The Spiritual Popa Mountain 1

The Magical Legend about The Spiritual Popa Mountain in Myanmar

Mount Popa is the center of belief and is the pride of Myanmar. The temple at the top of the mountain is home to many large Buddha statues, and it also attracts many devotees from all over Myanmar.

The Spiritual Popa Mountain 1
When standing on top of Popa, watching the scenery around, the worries and sadness seems to follow clouds drifting away. The longer you enjoy, the more beautiful and magical sense you feel that few places in Myanmar have.

From the center of Bagan, the tuk tuk runs through bumpy trails, where the fields are stretched in the two sides. About an hour later, on the horizon appeared a mountain like Japan’s top Fuji. It’s Popa Mountain.

Popa Mountain is 1,518m above sea level, located in the center of Myanmar, about 50km southwest of Bagan. On clear nice days, the mountain can be seen from the Ayeyarwady River (Irrawaddy).

Mount Popa is the center of belief and is the pride of Myanmar. The temple at the top of the mountain is home to many large Buddha statues, and it also attracts many devotees from all over Myanmar. To reach the top of the mountain, visitors must pass 777 steps (about 45 minutes).

The Spiritual Popa Mountain 2

In addition to enjoying the fresh air, watching the sky and land, immense river, visitors to the top of Popa is also told the story of the legendary house of “NAT” or “soul” Taung Kalat, the place where worshipping 37 Nat, or saints in popular beliefs, the guardians of the poor in Myanmar.

On the way up to Taung Kalat, visitors stop several times to visit temples. At the altar of 37 Natas, we were told about the legendary story about the two Mahagiri brothers from the Tagaung at the head of the Irrawaddy, who were helped by the Thinligyaung king of Bagan ( 344-378). Their hope was that, after death, they would rest on top of Popa and be satisfied. The Mahagiri brothers became Nat to protect the destitute.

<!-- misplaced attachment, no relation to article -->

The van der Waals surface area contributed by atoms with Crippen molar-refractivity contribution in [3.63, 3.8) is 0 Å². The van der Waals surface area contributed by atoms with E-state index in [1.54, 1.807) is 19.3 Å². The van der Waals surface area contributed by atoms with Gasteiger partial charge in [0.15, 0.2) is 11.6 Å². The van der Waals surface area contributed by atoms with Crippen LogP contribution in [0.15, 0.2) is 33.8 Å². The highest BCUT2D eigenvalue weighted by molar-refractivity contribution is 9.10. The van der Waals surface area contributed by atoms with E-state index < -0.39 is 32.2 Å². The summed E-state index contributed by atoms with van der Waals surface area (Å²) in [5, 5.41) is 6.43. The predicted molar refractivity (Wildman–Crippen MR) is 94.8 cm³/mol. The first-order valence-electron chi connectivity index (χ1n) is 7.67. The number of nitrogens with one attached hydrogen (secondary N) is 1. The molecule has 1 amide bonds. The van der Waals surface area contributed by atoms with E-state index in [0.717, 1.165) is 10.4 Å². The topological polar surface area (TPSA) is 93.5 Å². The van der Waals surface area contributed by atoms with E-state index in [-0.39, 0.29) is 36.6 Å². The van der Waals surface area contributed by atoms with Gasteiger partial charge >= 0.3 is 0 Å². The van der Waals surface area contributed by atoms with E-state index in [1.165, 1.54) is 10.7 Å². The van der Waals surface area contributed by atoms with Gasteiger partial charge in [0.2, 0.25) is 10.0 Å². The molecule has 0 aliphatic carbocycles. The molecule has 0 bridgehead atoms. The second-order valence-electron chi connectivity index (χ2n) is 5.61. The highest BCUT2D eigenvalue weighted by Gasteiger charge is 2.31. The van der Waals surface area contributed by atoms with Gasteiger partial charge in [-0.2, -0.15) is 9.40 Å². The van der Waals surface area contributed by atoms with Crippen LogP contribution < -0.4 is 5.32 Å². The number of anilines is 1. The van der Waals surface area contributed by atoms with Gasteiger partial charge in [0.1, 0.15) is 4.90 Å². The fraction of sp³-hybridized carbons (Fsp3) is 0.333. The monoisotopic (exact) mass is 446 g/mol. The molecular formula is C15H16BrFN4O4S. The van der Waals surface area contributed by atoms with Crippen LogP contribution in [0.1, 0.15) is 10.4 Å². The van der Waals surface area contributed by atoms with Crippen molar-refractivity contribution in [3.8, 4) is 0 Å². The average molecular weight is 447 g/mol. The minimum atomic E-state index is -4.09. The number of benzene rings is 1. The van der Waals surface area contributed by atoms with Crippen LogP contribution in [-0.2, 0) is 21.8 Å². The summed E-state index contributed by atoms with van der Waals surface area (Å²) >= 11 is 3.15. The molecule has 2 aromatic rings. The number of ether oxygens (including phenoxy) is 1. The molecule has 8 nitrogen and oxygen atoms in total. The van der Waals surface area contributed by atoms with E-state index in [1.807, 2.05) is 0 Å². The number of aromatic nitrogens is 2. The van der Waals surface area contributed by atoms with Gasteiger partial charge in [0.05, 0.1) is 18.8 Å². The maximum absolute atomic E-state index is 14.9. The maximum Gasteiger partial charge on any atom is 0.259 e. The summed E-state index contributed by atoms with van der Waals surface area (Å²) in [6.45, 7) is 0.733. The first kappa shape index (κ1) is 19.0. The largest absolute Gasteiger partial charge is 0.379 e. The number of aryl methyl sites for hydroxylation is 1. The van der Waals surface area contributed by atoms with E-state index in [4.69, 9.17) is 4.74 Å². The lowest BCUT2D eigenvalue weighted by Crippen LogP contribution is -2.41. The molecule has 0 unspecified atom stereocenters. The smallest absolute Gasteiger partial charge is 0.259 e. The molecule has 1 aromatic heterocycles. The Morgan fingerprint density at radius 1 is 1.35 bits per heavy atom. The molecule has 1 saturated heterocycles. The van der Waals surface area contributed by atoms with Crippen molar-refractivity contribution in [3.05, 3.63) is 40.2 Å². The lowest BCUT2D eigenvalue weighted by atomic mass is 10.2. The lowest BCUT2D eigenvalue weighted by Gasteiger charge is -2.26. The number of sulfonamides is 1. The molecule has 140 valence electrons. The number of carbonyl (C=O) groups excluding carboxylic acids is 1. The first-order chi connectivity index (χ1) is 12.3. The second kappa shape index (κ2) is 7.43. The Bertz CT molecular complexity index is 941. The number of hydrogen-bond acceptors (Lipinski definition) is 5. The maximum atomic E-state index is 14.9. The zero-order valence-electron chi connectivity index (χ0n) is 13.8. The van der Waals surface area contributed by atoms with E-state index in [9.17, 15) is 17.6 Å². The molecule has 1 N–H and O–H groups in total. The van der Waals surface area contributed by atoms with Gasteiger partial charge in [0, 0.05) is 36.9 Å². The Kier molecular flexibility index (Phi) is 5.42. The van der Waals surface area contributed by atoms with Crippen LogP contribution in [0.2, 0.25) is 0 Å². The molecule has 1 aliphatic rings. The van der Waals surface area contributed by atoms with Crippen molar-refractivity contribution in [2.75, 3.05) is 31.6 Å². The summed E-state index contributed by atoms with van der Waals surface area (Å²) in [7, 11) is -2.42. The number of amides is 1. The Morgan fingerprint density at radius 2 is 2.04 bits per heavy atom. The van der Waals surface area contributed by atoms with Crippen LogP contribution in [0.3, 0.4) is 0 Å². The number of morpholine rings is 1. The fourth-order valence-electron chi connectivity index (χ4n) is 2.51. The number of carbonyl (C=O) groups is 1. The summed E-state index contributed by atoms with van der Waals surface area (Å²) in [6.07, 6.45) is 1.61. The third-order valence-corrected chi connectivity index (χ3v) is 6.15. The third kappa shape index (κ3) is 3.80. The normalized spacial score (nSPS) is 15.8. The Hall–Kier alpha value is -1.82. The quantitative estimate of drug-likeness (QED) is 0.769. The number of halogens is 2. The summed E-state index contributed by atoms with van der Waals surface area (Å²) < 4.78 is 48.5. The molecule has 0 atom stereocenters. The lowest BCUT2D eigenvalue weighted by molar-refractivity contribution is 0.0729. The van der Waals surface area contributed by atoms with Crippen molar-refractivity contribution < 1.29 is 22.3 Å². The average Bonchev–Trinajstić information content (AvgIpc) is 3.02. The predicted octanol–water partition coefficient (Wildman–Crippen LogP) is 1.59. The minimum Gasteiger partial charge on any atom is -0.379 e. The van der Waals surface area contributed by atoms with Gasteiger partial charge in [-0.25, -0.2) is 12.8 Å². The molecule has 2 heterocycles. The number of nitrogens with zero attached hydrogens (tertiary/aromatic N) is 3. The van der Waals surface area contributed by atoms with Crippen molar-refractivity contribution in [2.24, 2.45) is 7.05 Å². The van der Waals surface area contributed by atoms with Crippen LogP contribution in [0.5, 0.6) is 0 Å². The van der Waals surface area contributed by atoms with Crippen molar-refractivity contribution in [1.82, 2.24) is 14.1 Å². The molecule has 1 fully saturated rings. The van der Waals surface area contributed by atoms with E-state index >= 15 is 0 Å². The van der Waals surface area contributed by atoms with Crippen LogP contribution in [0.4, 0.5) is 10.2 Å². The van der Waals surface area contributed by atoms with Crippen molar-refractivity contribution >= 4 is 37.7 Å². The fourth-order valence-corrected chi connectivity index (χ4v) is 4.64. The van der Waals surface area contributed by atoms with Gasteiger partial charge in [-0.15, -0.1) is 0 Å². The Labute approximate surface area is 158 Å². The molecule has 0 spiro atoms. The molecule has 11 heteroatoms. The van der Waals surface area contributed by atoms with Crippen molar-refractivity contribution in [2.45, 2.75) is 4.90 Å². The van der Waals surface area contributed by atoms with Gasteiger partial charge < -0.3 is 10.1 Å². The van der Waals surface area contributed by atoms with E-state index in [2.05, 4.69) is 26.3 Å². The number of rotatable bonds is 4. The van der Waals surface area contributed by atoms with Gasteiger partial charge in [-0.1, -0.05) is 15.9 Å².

Another legend tells about Popa Meday (Popa’s royal mother), who in the past was named Me Wunna, who lived on Popa Mountain and ate only flowers. She fell in love with Byatta, a royal soldier gathering flowers from Popa to King Anawrahta of Bagan (1044-1077). Byatta disobeyed the king’s orders, protesters of the marriage and their children were taken to the palace. Me Wunna, because of the suffering, she died with Byatta and became a Nat. Her two children became heroes when serving the king, but were later blamed for building a temple in Taungbyone near Mandalay and executed. They became two powerful Nats, but their body was sent back to Taungbyone where the main festival was held annually in Wagaung month (August).
From the top of Taung Kalat you can see the panorama below. Although the area around the mountain is quite dry, Popa has 200 streams flowing around. The strong winds blowing across make the travellers feel so relaxed in the legend land of Myanmar.

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